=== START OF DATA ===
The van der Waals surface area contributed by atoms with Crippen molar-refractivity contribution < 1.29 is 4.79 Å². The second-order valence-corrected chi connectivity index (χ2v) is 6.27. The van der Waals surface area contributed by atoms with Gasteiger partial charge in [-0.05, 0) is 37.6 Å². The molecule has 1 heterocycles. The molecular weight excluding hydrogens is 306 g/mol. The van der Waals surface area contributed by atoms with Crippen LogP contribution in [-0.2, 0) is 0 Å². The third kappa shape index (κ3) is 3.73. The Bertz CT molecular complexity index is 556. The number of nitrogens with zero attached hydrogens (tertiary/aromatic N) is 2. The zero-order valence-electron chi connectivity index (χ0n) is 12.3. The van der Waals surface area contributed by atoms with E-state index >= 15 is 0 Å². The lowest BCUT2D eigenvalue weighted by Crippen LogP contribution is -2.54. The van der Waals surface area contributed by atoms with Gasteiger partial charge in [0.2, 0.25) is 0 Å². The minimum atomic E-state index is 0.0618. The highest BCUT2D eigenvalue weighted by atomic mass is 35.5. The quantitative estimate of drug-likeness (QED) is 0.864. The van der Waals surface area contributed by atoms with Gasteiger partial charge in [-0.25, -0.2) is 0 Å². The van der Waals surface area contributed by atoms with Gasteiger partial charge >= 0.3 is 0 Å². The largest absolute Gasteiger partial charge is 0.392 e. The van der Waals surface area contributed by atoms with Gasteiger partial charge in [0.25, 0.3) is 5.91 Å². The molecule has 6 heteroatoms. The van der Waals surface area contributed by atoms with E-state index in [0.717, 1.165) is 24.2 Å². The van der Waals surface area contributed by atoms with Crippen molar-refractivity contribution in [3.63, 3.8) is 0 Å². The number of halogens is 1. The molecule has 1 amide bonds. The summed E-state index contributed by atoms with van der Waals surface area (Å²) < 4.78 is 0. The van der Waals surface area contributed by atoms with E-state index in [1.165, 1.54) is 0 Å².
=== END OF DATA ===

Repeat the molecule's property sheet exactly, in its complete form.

The van der Waals surface area contributed by atoms with Crippen molar-refractivity contribution < 1.29 is 4.79 Å². The second-order valence-corrected chi connectivity index (χ2v) is 6.27. The van der Waals surface area contributed by atoms with Gasteiger partial charge in [-0.05, 0) is 37.6 Å². The molecule has 1 heterocycles. The molecular weight excluding hydrogens is 306 g/mol. The van der Waals surface area contributed by atoms with Crippen LogP contribution in [-0.2, 0) is 0 Å². The third kappa shape index (κ3) is 3.73. The Bertz CT molecular complexity index is 556. The number of nitrogens with zero attached hydrogens (tertiary/aromatic N) is 2. The zero-order valence-electron chi connectivity index (χ0n) is 12.3. The van der Waals surface area contributed by atoms with E-state index >= 15 is 0 Å². The lowest BCUT2D eigenvalue weighted by Crippen LogP contribution is -2.54. The van der Waals surface area contributed by atoms with Gasteiger partial charge in [0.2, 0.25) is 0 Å². The minimum atomic E-state index is 0.0618. The highest BCUT2D eigenvalue weighted by atomic mass is 35.5. The quantitative estimate of drug-likeness (QED) is 0.864. The van der Waals surface area contributed by atoms with Gasteiger partial charge in [-0.25, -0.2) is 0 Å². The van der Waals surface area contributed by atoms with Gasteiger partial charge >= 0.3 is 0 Å². The largest absolute Gasteiger partial charge is 0.392 e. The van der Waals surface area contributed by atoms with Gasteiger partial charge in [0.25, 0.3) is 5.91 Å². The molecule has 6 heteroatoms. The van der Waals surface area contributed by atoms with E-state index in [0.717, 1.165) is 24.2 Å². The van der Waals surface area contributed by atoms with Crippen molar-refractivity contribution in [3.63, 3.8) is 0 Å². The number of halogens is 1. The molecule has 1 amide bonds. The summed E-state index contributed by atoms with van der Waals surface area (Å²) < 4.78 is 0. The van der Waals surface area contributed by atoms with E-state index in [1.165, 1.54) is 0 Å².